The Jaguar XJR-6 was a prototype racecar built for the 1985 season.
Other than using a similar engine, TWR's XJR-6 had little in common with the 'American' XJR-5. Tony Southgate was responsible for the design and applied many lessons learned in the abandoned Ford C100 racer.
He laid out a carbon fibre monocoque and a highly advanced aerodynamics package with very large ground effects tunnels. It was quite a departure from the norm and would form the mould of all subsequently designed Group C racers. In conjunction with Zytek, TWR developed a Fuel Injection system of their own for the V12 engine. Their goal was to draw as much power from the engine with enough efficiency to meet the strict Group C fuel restrictions. Displacing 6.2 litres, the naturally aspirated engine produced around 650 bhp in endurance trim.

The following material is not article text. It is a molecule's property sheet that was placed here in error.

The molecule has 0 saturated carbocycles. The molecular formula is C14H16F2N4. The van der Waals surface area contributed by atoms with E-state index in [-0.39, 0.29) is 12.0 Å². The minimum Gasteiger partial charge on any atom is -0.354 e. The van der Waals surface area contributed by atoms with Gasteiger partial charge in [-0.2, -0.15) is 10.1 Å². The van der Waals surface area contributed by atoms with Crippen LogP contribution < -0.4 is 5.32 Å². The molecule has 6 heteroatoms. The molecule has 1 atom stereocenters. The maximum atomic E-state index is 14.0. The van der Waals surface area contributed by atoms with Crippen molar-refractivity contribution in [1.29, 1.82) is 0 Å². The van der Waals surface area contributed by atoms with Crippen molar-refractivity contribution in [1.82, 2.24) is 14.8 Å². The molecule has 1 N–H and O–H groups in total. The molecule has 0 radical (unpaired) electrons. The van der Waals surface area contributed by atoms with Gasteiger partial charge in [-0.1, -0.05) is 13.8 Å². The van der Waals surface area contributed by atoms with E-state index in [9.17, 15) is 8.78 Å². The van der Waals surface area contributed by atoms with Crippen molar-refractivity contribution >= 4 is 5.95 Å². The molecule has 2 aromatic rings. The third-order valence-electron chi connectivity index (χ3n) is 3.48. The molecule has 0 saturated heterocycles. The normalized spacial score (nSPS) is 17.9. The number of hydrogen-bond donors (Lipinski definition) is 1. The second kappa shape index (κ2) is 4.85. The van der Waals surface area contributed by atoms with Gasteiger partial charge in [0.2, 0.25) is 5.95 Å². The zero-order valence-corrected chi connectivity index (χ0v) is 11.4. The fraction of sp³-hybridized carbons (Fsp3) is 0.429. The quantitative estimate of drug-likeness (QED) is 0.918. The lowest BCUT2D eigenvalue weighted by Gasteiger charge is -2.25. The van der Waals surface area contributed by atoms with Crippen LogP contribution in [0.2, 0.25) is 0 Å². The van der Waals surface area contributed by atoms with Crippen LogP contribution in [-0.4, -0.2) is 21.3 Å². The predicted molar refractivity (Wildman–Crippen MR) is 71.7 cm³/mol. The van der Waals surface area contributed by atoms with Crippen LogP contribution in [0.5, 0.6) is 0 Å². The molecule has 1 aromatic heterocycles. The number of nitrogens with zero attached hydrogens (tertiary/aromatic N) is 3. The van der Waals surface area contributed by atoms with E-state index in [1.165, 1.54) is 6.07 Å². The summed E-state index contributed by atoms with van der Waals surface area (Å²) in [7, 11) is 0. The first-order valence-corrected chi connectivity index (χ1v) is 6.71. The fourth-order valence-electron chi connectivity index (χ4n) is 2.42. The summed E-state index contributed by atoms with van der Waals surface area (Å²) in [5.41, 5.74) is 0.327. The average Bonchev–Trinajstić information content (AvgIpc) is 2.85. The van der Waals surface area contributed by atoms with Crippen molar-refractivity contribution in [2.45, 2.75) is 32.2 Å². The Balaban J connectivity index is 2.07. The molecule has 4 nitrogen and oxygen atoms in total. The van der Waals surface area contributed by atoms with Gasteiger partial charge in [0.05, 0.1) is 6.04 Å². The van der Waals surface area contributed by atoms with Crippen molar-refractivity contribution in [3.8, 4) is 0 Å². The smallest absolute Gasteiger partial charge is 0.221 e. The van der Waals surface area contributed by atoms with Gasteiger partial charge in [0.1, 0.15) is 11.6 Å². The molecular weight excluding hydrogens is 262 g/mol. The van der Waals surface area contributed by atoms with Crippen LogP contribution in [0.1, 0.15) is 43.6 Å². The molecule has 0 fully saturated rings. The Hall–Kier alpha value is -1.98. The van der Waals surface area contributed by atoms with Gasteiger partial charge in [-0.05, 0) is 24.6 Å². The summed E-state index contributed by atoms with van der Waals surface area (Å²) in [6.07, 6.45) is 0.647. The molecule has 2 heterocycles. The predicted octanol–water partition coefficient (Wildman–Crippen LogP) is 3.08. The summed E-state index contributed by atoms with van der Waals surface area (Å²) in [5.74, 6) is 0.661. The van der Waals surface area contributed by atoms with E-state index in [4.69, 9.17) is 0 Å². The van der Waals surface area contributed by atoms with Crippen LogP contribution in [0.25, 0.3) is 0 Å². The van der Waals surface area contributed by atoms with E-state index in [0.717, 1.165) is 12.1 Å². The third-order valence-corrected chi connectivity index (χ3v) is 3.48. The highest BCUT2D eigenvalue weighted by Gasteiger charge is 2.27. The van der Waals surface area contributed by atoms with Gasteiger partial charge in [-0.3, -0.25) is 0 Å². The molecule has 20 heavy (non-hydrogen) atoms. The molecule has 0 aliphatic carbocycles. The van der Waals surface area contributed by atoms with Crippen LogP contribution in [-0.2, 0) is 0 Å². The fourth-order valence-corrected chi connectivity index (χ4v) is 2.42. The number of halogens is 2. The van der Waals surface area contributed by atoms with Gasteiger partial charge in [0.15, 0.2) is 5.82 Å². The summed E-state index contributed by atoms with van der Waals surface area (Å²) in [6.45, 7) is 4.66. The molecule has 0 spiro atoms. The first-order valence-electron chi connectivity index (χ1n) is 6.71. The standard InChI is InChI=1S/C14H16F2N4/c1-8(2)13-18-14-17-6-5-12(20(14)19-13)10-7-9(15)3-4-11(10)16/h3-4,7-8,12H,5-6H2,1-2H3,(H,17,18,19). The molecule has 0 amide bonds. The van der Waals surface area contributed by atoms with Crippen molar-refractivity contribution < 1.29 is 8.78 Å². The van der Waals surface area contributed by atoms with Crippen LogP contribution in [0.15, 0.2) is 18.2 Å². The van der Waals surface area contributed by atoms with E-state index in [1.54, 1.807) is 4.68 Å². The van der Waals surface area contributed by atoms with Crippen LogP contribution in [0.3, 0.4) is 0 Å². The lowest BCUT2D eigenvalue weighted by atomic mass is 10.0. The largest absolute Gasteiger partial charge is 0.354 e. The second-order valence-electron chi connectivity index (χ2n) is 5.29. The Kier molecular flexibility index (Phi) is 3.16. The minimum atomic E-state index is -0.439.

Three cars were constructed in 1985, but they did not debut until the end of the season. One of the early problems was the XJR-6's high weight, which also meant the engine could not be run at full power to preserve fuel. Another three cars were built over the winter and prepared for the TWR's first full season in Group C. A victory in the Silverstone 1000 km race was a clear boost to the moral, although Le Mans still proved a bridge too far with all three cars failing to reach the finish.
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